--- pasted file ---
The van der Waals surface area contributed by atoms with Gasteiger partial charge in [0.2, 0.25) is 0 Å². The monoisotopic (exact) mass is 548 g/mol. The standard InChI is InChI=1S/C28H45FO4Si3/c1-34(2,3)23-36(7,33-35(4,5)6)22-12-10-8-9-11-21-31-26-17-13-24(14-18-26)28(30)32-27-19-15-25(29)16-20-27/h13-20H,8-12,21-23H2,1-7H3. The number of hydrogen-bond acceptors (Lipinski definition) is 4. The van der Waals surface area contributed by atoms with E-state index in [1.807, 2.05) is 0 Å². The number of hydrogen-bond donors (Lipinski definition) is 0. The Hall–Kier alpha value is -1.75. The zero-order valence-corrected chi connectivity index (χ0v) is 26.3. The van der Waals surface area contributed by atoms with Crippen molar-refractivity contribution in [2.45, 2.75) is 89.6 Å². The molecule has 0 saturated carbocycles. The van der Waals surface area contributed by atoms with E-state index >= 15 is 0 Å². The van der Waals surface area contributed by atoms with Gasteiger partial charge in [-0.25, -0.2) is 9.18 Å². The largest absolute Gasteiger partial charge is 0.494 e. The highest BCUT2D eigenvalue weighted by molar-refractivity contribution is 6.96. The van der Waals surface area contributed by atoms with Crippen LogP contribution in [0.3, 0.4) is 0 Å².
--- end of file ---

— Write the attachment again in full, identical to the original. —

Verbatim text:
The van der Waals surface area contributed by atoms with Gasteiger partial charge in [0.2, 0.25) is 0 Å². The monoisotopic (exact) mass is 548 g/mol. The standard InChI is InChI=1S/C28H45FO4Si3/c1-34(2,3)23-36(7,33-35(4,5)6)22-12-10-8-9-11-21-31-26-17-13-24(14-18-26)28(30)32-27-19-15-25(29)16-20-27/h13-20H,8-12,21-23H2,1-7H3. The number of hydrogen-bond acceptors (Lipinski definition) is 4. The van der Waals surface area contributed by atoms with E-state index in [1.807, 2.05) is 0 Å². The number of hydrogen-bond donors (Lipinski definition) is 0. The Hall–Kier alpha value is -1.75. The zero-order valence-corrected chi connectivity index (χ0v) is 26.3. The van der Waals surface area contributed by atoms with Crippen molar-refractivity contribution in [2.45, 2.75) is 89.6 Å². The molecule has 0 saturated carbocycles. The van der Waals surface area contributed by atoms with E-state index >= 15 is 0 Å². The van der Waals surface area contributed by atoms with Gasteiger partial charge in [-0.25, -0.2) is 9.18 Å². The largest absolute Gasteiger partial charge is 0.494 e. The highest BCUT2D eigenvalue weighted by molar-refractivity contribution is 6.96. The van der Waals surface area contributed by atoms with Crippen LogP contribution in [0.3, 0.4) is 0 Å².